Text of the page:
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Planning and preparation

‘One of the most important (principles of good teaching) is the need for planning. Far from compromising spontaneity, planning provides a structure and context for both teacher and students, as well as a framework for reflection and evaluation’ (Spencer, 2003, p. 25).

We have seen that one of the advantages of small group teaching is that it provides opportunities for in-depth discussion, reflection and consolidation of learning. Small group teaching is also costly in terms of time and physical resources, so it is important to maximise the learning that can be achieved by forward planning and appropriate structuring of activities.

Spencer (2003, p. 25) notes that there are four fundamental questions a clinical teacher should ask themselves when planning a teaching session.

  • Who am I teaching? The number of learners and their study level or stage in training.  
  • What am I teaching? The topic or subject, the type of expected learning (knowledge, skills, behaviours).
  • How will I teach it? Teaching and learning methods, length of time available, location of teaching session, access to patients, internet resources, clinical skills models, etc.
  • How will I know if the students understand? Informal and formal assessments, questioning techniques, feedback from learners.

To these we might add the following.

  • What do the learners know already?
  • What are the learners going on to next?
  • What do the learners want to know or be able to do as a result of your teaching? And how will I find this out?
  • How will I build in flexibility to address unforeseen learning needs?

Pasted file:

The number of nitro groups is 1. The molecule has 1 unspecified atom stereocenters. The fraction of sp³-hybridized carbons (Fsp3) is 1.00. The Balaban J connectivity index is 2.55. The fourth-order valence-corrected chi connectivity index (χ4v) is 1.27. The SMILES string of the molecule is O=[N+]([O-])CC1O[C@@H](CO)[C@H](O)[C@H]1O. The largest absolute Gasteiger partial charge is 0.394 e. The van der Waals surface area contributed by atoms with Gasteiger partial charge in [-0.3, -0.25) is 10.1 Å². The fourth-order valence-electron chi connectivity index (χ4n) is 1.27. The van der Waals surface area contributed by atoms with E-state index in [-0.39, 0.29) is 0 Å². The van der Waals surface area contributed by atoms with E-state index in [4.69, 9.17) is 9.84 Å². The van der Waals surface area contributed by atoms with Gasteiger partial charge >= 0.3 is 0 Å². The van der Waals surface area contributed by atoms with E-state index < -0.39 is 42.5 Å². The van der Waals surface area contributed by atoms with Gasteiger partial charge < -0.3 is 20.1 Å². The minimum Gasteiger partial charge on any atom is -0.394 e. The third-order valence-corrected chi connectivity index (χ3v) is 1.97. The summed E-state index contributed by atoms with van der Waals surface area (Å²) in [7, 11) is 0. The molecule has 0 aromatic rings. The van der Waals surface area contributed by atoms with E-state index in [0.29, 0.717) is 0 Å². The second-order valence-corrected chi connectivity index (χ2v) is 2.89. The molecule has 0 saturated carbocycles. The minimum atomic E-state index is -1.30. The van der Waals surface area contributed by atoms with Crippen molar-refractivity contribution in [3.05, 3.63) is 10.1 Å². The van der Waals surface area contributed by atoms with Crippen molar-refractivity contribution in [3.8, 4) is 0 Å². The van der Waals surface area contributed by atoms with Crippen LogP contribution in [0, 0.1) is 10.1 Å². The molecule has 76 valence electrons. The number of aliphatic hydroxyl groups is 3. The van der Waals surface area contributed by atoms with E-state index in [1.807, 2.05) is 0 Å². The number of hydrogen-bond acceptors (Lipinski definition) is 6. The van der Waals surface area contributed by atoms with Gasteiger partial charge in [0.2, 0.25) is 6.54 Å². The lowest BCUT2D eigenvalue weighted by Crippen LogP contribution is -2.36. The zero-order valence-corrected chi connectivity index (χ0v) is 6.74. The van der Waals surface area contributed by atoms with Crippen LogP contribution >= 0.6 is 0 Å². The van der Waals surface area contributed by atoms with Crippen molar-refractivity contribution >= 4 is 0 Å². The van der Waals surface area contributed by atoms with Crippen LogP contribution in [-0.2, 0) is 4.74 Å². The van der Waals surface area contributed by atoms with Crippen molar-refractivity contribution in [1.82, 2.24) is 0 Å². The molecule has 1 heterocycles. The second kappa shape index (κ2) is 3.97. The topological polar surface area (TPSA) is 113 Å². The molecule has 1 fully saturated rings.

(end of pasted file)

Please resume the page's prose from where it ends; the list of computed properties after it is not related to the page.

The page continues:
Thinking point

  • Can you answer the above questions for all the groups you teach? If not, how might you find out the answers?


You will find more detailed ideas about identifying learning needs in the Assessing educational needs module in this series.

It can be helpful to devise a lesson plan for each teaching session, this may be very detailed or a simple broad-brush plan, but before the session, you should:

  • define your aims and learning outcomes or objectives
  • think about the structure of the session and timing of activities
  • decide on the best teaching and learning methods to achieve the learning outcome
  • list content and key topics, and research more if needed
  • refine the lesson plan
  • identify learning resources and support material
  • finalise any linked assessment or evaluation.

  See the Lesson plan from the Teachers’ toolkit.

Jacques defines three steps in planning the structure of a small discussion group:

Planning the structure

Thinking points

What sort of group tasks do you think are the most appropriate for:

  •    small group learning in general?
  •    knowledge/understanding-based learning outcomes?
  •    clinical or procedural-based skills?
  •    developing teamwork skills?


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Further information

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Learning activities

Read about the recommended learning activities for this module.